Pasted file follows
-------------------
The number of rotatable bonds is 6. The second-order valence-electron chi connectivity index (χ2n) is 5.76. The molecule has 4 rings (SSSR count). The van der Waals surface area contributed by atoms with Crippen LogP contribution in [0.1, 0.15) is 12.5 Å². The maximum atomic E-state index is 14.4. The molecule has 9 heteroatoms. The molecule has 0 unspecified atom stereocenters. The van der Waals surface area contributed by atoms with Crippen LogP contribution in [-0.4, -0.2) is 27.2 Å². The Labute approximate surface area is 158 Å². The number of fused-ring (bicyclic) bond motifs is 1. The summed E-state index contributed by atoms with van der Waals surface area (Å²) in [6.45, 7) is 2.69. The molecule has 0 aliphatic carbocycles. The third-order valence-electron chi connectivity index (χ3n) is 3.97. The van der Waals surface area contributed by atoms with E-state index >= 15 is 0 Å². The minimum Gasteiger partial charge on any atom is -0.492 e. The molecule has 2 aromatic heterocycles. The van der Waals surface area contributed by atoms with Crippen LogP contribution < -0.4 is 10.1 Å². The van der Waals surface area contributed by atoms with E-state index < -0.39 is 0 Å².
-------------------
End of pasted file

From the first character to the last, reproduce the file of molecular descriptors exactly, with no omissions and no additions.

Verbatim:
The number of rotatable bonds is 6. The second-order valence-electron chi connectivity index (χ2n) is 5.76. The molecule has 4 rings (SSSR count). The van der Waals surface area contributed by atoms with Crippen LogP contribution in [0.1, 0.15) is 12.5 Å². The maximum atomic E-state index is 14.4. The molecule has 9 heteroatoms. The molecule has 0 unspecified atom stereocenters. The van der Waals surface area contributed by atoms with Crippen LogP contribution in [-0.4, -0.2) is 27.2 Å². The Labute approximate surface area is 158 Å². The number of fused-ring (bicyclic) bond motifs is 1. The summed E-state index contributed by atoms with van der Waals surface area (Å²) in [6.45, 7) is 2.69. The molecule has 0 aliphatic carbocycles. The third-order valence-electron chi connectivity index (χ3n) is 3.97. The van der Waals surface area contributed by atoms with E-state index >= 15 is 0 Å². The minimum Gasteiger partial charge on any atom is -0.492 e. The molecule has 2 aromatic heterocycles. The van der Waals surface area contributed by atoms with Crippen LogP contribution < -0.4 is 10.1 Å². The van der Waals surface area contributed by atoms with E-state index < -0.39 is 0 Å².